The city of Salinas has been shaken by the discovery of an Instagram account that featured Salinas High students posing with a Black baby doll named Shaniqua. Photos and videos included racial slurs and showed students stomping on the doll. At a packed school board meeting on Tuesday, dozens of high schoolers and others described anti-Black racism as commonplace on campus. “Somebody doesn’t just wake up in the morning, get a Black baby doll, remove their clothes, objectify them, and name them Shaniqua,” one speaker said. Salinas Californian | Voices of Monterey
Cecily Myart-Cruz at Panorama High School in March.
Irfan Khan/L.A. Times via Getty Images
Cecily Myart-Cruz, the head of the Los Angeles teachers' union, sat for a rare interview. Asked about how keeping schools locked down over the last year and a half may have impacted the city’s 600,000 K-12 students, she didn't hold back:
“There is no such thing as learning loss. Our kids didn’t lose anything. It’s OK that our babies may not have learned all their times tables. They learned resilience. They learned survival. They learned critical-thinking skills. They know the difference between a riot and a protest. They know the words insurrection and coup." Los Angeles magazine
The officer who fatally shot Ashli Babbitt during the Jan. 6 Capitol siege revealed his identity in an interview released Thursday. Capitol Police Lt. Michael Byrd, a 28-year veteran of the force, said pulling the trigger was a “last resort” as rioters smashed through a door of the Speaker’s Lobby. “If they get through that door," he said, "they’re into the House chamber and upon the members of Congress." NBC News
"My name is Michael Byrd. I'm a lieutenant for the United States Capitol Police." See a clip from Byrd's interview with Lester Holt. 👉 @NBCNightlyNews (~6:30)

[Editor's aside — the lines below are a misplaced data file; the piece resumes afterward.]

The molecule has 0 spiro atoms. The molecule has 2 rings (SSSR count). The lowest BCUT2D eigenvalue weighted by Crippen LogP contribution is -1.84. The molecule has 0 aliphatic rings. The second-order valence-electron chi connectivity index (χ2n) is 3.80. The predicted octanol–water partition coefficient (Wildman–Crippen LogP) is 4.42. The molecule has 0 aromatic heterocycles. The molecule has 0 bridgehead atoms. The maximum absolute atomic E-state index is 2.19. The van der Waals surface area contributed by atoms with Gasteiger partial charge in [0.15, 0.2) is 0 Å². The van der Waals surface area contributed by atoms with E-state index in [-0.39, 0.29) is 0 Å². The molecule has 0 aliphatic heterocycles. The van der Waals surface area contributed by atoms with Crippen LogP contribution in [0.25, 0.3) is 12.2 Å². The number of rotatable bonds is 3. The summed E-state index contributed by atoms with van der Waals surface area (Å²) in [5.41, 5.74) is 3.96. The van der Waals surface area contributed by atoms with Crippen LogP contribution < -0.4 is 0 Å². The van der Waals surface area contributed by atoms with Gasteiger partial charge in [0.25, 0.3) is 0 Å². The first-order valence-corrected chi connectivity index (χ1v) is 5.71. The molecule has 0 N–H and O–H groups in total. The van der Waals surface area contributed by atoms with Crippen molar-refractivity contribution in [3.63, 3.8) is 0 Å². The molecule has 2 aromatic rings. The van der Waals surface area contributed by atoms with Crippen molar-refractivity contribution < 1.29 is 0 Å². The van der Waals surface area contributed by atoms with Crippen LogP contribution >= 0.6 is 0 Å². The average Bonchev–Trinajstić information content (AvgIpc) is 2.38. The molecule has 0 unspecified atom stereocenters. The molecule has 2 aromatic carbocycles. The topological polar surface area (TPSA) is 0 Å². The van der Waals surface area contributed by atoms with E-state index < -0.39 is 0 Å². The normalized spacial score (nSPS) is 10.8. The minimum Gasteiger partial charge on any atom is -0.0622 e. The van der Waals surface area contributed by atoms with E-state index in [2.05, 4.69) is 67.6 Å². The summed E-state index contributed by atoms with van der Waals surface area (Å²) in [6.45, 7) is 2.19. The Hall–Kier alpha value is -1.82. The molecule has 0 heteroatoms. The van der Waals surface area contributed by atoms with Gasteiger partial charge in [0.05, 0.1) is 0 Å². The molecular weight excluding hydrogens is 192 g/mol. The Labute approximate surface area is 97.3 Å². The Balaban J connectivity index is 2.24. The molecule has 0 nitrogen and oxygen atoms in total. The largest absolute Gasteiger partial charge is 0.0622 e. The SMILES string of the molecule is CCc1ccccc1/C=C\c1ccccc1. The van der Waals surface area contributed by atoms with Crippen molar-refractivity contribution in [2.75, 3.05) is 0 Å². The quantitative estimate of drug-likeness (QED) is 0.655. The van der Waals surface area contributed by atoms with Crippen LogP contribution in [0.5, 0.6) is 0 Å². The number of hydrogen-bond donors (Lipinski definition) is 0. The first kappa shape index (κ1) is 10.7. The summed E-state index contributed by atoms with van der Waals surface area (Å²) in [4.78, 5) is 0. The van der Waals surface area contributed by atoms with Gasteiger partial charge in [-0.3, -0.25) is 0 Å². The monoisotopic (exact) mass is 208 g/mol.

A Newport Beach surgeon and his girlfriend, accused in 2018 of being prolific sexual predators with possibly dozens of victims, are no longer being charged with rape. A judge on Thursday agreed to scale back the case against Dr. Grant Robicheaux, a former reality TV star, and Cerissa Riley to include kidnapping, assault, and drug charges involving two women. The case against Robicheaux and Riley became mired in political wrangling between rival prosecutors. BuzzFeed | O.C. Register
"What?!" Dr. Tracy Ruscetti, left, responded to a vaccine skeptic.
Five items that got big views over the past week:
|•||Dr. Tracy Ruscetti, a Bay Area scientist with a doctorate in microbiology and immunology, debunked a low-information vaccine skeptic in real-time. 👉 Part 1 | Part 2 | Part 3|
|•||A child services caseworker secured a court order to have Noah Cuatro, 4, removed from an abusive home. But the agency ignored it. Noah died weeks later. Stay for the kicker in this deeply reported — and infuriating — investigation. 👉 L.A. Times|
|•||Waves pounded the Southern California coast with such force earlier this month that the ground shook. The O.C. Register captured dramatic drone footage of waves leaping into homes. YouTube (~1:45 mins)|
|•||The world's most popular Airbnb listing is a tiny geodesic structure in the Santa Cruz Mountains. Known as the Mushroom Dome, it draws bookings eight months in advance from places as far flung as Djibouti, Mongolia, and Peru. The Hustle|
|•||With video, graphics, and text, ProPublica produced a cinematic portrait of how the so-called climate gap is playing out in the Coachella Valley.|
Thanks for reading!
The California Sun is written by Mike McPhate, a former California correspondent for the New York Times.